- The Washington Times - Tuesday, June 20, 2006

City Administrator Robert C. Bobb said yesterday that he sees no reason to dismiss Fire Chief Adrian H. Thompson, but the head of the D.C. firefighters union said the chief can no longer be effective in the job and should consider retiring.

“If I were in Chief Thompson’s position, I would think very hard about my term in the fire department,” said Lt. Ray Sneed, president of the D.C. Firefighters Association.

Lt. Sneed stopped just short of calling for the chief to be fired, as two D.C. Council members did Monday.

Council Chairman Linda W. Cropp and council member Adrian M. Fenty, both Democrats seeking their party’s nomination for mayor, were responding to a report released Friday by the Office of the Inspector General. The report excoriated the fire department’s handling of the emergency call in the fatal attack on journalist David E. Rosenbaum.

“In the present climate of the fire department and the situation since the Rosenbaum investigation, the chief can’t recoup from the damage that’s been done from his issuing an initial report stating that the rules were followed,” Lt. Sneed said. “That sends a bad message to the other firefighters and the community.”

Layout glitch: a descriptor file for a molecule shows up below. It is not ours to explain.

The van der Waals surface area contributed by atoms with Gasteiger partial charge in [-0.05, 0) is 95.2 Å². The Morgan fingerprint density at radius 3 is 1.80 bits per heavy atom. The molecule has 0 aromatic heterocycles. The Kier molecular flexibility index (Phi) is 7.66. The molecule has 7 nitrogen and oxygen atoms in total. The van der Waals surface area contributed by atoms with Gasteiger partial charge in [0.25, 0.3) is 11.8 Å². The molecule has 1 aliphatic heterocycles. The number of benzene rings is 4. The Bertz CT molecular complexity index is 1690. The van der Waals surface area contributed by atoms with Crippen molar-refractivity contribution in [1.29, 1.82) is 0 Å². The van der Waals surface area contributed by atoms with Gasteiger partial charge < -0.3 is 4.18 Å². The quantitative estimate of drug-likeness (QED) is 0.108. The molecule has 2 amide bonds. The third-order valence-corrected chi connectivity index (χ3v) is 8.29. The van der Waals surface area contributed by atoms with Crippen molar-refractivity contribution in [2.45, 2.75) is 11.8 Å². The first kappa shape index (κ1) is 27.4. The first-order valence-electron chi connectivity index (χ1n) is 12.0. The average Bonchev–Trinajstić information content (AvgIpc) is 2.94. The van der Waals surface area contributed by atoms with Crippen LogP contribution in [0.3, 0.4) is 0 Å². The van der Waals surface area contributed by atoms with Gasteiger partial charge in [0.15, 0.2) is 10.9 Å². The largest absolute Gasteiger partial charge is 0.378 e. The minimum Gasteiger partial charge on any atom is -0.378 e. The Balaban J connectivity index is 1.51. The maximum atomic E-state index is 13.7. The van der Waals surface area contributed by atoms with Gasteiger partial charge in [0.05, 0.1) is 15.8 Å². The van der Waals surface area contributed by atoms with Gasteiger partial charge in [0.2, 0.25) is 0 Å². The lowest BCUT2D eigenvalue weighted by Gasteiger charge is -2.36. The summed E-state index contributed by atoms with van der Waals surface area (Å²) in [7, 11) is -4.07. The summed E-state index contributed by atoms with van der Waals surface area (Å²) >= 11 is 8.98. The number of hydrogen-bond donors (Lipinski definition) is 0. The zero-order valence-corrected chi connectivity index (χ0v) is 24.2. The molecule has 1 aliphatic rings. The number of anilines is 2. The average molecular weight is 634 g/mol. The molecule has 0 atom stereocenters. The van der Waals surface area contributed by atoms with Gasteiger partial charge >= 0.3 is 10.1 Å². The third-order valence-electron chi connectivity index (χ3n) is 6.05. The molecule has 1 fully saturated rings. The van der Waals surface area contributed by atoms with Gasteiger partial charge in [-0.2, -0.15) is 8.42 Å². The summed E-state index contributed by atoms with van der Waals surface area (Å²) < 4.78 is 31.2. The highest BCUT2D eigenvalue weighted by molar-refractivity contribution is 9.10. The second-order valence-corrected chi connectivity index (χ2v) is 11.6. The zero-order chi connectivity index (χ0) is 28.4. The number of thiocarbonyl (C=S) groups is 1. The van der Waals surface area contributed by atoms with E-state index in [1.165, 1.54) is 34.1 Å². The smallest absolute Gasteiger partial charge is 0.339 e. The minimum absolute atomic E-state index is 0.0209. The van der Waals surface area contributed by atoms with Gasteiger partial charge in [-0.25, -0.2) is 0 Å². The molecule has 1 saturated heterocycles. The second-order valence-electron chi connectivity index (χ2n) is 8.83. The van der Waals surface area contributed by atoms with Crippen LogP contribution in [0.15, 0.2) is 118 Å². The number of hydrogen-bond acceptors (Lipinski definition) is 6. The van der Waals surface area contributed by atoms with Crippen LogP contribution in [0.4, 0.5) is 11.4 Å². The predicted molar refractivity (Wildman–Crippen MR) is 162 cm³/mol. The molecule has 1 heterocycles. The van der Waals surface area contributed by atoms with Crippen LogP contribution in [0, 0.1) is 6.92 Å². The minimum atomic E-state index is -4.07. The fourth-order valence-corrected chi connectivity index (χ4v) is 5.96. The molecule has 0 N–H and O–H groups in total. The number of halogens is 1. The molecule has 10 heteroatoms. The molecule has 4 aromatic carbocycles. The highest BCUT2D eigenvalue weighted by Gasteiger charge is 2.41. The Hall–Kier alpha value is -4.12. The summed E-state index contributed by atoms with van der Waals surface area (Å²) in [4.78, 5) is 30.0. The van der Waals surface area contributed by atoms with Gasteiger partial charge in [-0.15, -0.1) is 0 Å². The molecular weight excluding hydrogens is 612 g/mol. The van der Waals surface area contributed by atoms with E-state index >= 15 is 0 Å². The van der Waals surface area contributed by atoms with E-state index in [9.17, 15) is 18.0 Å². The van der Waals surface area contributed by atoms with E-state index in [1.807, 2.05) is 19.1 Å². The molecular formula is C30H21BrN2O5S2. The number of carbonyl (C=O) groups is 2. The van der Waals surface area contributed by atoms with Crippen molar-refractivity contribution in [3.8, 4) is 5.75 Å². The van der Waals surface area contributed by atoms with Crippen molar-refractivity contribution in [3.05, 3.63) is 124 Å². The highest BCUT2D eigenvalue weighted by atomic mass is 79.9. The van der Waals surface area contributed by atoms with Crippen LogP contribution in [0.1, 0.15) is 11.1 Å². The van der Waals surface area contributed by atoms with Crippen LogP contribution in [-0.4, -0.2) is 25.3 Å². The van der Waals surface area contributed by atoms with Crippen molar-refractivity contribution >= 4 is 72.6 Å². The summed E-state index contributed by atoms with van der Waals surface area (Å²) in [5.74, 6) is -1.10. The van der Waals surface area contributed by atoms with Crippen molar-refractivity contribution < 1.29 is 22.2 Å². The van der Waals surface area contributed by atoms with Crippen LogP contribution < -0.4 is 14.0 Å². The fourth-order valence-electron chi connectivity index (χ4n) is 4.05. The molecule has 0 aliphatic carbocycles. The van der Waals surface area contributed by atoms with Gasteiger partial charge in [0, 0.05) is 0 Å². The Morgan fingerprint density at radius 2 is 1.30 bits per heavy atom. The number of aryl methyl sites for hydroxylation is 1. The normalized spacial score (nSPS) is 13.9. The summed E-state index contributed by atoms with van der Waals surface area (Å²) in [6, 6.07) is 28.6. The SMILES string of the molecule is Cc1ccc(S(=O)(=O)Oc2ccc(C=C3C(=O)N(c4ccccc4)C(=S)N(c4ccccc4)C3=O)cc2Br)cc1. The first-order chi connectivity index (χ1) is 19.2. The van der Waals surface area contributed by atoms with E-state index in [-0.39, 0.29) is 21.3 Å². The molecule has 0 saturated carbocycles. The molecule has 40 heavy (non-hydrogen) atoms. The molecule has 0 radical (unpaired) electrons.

WTOP Radio reported yesterday that Mr. Bobb told several council members that Chief Thompson would not be fired.

“I don’t see any reason why the chief should not stay out his time,” Mr. Bobb said.

Mayor Anthony A. Williams named Chief Thompson his interim chief after the resignation of Chief Ronnie Few in May 2002. Chief Thompson was appointed to the position permanently six months later.

Chief Few resigned after reports that he and three handpicked appointees whom he brought with him from a previous chief’s job in Georgia had inflated their credentials on their resumes. After Chief Few’s departure, Mr. Williams was under pressure to appoint a chief from within the department.

A lifelong D.C. resident, a member of the Navy during the Vietnam War and a 36-year veteran of the department, Chief Thompson, 57, worked his way through the ranks. He was serving as operations chief, the department’s No. 2 position, when Mr. Williams selected him to be fire chief.

Under Chief Thompson, the department restored its fleet of fire apparatus, much of which was considered obsolete by national fire protection standards.

But Chief Thompson has struggled with emergency medical services, his stated top priority. He opened a path for the department’s civilian paramedics to become uniformed firefighters and announced earlier this year that the department eventually will stop hiring firefighters who are not trained as paramedics.

However, the chief has been criticized for the slow pace of those reforms. And his efforts have exacerbated tensions among the fire suppression division and the civilian emergency medical personnel.

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